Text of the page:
“Can you confirm that wages federal employees are earning right now, in pay period 18, will not have Social Security taxes withheld? If that is accurate, federal employees deserve to be informed of that immediately,” Reardon said in Wednesday’s letter. “As the largest employer in the country, the federal government is failing in its responsibilities to its workforce by not adequately informing federal employees and explaining the implications and consequences of the payroll tax deferral.”
In guidance issued late Friday afternoon, the IRS said employers could eliminate the Old Age, Survivors and Disability Insurance (OASDI) deductions for employees whose gross biweekly Social Security wages are less than $3,999.99. The policy kicked in Sept. 1.
But the payroll tax deductions are temporary, and federal employees will have to pay back deferred taxes starting in January. They’ll have until April to do so before penalties and interest may accrue, the IRS said.
DCMA acknowledged as much in its email to employees. The IRS is still determining how the deferral and collection will impact employees’ W-2s.
“Essentially, employees will see a temporary increase in their take home pay checks, but will see smaller paychecks in early 2021,” the email reads.
With employees likely unable to opt out, all federal workers earning $104,000 or less a year will be subject to the president’s payroll tax deferral.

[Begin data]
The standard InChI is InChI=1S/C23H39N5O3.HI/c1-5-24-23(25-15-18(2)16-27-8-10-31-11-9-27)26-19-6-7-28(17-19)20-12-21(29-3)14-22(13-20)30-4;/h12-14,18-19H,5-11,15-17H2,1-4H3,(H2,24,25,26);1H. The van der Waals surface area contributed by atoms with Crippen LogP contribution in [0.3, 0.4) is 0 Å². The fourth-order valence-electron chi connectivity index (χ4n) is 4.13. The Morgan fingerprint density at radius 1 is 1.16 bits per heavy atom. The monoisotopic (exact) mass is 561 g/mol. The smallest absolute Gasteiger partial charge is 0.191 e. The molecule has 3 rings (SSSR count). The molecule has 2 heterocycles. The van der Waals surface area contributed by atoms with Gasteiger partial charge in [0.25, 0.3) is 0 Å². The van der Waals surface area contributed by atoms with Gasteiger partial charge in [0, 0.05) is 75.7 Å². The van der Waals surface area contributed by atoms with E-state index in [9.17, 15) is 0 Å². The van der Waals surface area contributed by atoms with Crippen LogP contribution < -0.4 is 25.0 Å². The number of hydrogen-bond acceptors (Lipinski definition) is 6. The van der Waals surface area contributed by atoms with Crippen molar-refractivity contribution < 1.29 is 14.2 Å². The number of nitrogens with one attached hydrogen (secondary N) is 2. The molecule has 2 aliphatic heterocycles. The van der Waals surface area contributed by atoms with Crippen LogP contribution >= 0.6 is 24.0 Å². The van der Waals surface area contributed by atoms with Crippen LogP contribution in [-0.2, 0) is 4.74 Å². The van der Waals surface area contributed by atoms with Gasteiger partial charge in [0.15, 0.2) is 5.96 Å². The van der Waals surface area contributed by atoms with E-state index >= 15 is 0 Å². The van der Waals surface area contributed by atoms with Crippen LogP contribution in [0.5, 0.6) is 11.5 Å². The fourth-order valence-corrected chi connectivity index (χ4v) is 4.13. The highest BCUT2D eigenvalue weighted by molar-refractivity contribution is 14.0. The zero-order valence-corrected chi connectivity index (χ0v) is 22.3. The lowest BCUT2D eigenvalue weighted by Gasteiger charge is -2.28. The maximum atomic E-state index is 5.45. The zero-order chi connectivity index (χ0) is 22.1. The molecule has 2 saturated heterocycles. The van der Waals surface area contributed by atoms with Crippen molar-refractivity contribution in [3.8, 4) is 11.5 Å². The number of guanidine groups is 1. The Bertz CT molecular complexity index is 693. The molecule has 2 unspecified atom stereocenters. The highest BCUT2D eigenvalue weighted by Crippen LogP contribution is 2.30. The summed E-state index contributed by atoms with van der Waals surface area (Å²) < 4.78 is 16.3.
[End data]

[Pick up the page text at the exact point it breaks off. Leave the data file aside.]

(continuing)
Though federal employees’ annual salaries vary depending on their locality pay area, the payroll tax deferral seems to apply to the vast majority of the workforce. In the Baltimore, Washington, D.C., locality pay area, most GS-12s and below fall under the $104,000 threshold.
In the “rest of U.S.,” the threshold sits at GS-13, step 5 and below.
Per NTEU’s own calculations, an employee who makes $70,000 a year, or about $2,693 a pay period, would see an increase of $167 for each of the remaining nine paychecks this year. Employees in that scenario would have to pay about $1,500 back in 2021, the union said.
Federal employee organizations, meanwhile, are scrambling to educate their members about the upcoming payroll tax deferral and the implications it might have on next year’s paycheck.
NTEU called the rollout “chaotic and confusing” and criticized the administration for failing to advertise the effects of the payroll tax deferral on federal employees and their upcoming tax obligations.
“Since the administration has failed to educate its own workforce, we have warned the employees we represent that while their paychecks might be larger for the rest of 2020, they need to be prepared to pay back the amounts that were deferred, starting in January,” Reardon said Tuesday. “The administration has yet to explain to employees how the deferred taxes will be recouped in 2021, whether through additional payroll tax withholdings for several weeks or months, or a lump sum. There are a lot of other details surrounding pay raises and employee departures that are still unknown.”
Mnuchin urged Congress on Tuesday to pass legislation that would forgive employees from having to pay back deferred taxes.
But the National Active and Retired Federal Employees (NARFE) Association offered a warning to its members: don’t on count on such legislation becoming law.
“While the presidential memorandum directs the Secretary of the Treasury to explore avenues, including legislation to eliminate the obligation to pay the deferred taxes, federal employees should not expect that to occur,” Ken Thomas, NARFE national president, said in a statement. “Congress has not supported the deferral policy, and there has been no indication that it will accede to the administration’s request to approve legislation to eliminate the taxes. Furthermore, there is no clear, legal avenue for the Secretary of the Treasury to do so unilaterally.”
NARFE instead urged its members to save the extra income they receive this year to cover next year’s taxes.